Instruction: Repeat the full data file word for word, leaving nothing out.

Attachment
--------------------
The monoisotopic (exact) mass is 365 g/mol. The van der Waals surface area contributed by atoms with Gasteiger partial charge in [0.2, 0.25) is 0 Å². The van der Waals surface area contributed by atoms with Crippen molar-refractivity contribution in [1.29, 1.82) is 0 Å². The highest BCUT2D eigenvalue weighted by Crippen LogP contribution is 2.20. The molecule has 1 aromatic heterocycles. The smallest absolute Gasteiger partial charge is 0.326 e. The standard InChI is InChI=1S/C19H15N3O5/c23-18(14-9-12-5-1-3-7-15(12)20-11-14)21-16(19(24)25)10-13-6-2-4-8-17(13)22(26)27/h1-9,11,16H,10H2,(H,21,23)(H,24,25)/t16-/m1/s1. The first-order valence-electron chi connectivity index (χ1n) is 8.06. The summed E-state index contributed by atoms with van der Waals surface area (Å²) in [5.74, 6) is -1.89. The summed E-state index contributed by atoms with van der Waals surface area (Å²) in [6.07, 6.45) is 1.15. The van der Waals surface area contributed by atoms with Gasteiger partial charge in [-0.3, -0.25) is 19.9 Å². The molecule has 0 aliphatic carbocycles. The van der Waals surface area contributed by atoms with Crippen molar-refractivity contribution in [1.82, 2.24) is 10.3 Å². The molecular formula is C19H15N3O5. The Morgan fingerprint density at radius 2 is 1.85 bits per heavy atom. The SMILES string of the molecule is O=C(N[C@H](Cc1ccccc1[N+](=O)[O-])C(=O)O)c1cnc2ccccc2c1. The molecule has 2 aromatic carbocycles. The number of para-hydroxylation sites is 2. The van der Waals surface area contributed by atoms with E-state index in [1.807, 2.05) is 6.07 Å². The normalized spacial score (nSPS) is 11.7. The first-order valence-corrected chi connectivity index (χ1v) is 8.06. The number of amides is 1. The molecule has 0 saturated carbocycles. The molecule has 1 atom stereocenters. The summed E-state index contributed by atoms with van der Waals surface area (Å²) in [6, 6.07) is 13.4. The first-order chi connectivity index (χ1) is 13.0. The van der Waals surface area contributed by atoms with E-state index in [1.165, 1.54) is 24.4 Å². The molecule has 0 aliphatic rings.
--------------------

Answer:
The monoisotopic (exact) mass is 365 g/mol. The van der Waals surface area contributed by atoms with Gasteiger partial charge in [0.2, 0.25) is 0 Å². The van der Waals surface area contributed by atoms with Crippen molar-refractivity contribution in [1.29, 1.82) is 0 Å². The highest BCUT2D eigenvalue weighted by Crippen LogP contribution is 2.20. The molecule has 1 aromatic heterocycles. The smallest absolute Gasteiger partial charge is 0.326 e. The standard InChI is InChI=1S/C19H15N3O5/c23-18(14-9-12-5-1-3-7-15(12)20-11-14)21-16(19(24)25)10-13-6-2-4-8-17(13)22(26)27/h1-9,11,16H,10H2,(H,21,23)(H,24,25)/t16-/m1/s1. The first-order valence-electron chi connectivity index (χ1n) is 8.06. The summed E-state index contributed by atoms with van der Waals surface area (Å²) in [5.74, 6) is -1.89. The summed E-state index contributed by atoms with van der Waals surface area (Å²) in [6.07, 6.45) is 1.15. The van der Waals surface area contributed by atoms with Gasteiger partial charge in [-0.3, -0.25) is 19.9 Å². The molecule has 0 aliphatic carbocycles. The van der Waals surface area contributed by atoms with Crippen molar-refractivity contribution in [1.82, 2.24) is 10.3 Å². The molecular formula is C19H15N3O5. The Morgan fingerprint density at radius 2 is 1.85 bits per heavy atom. The SMILES string of the molecule is O=C(N[C@H](Cc1ccccc1[N+](=O)[O-])C(=O)O)c1cnc2ccccc2c1. The molecule has 2 aromatic carbocycles. The number of para-hydroxylation sites is 2. The van der Waals surface area contributed by atoms with E-state index in [1.807, 2.05) is 6.07 Å². The normalized spacial score (nSPS) is 11.7. The first-order valence-corrected chi connectivity index (χ1v) is 8.06. The number of amides is 1. The molecule has 0 saturated carbocycles. The molecule has 1 atom stereocenters. The summed E-state index contributed by atoms with van der Waals surface area (Å²) in [6, 6.07) is 13.4. The first-order chi connectivity index (χ1) is 13.0. The van der Waals surface area contributed by atoms with E-state index in [1.165, 1.54) is 24.4 Å². The molecule has 0 aliphatic rings.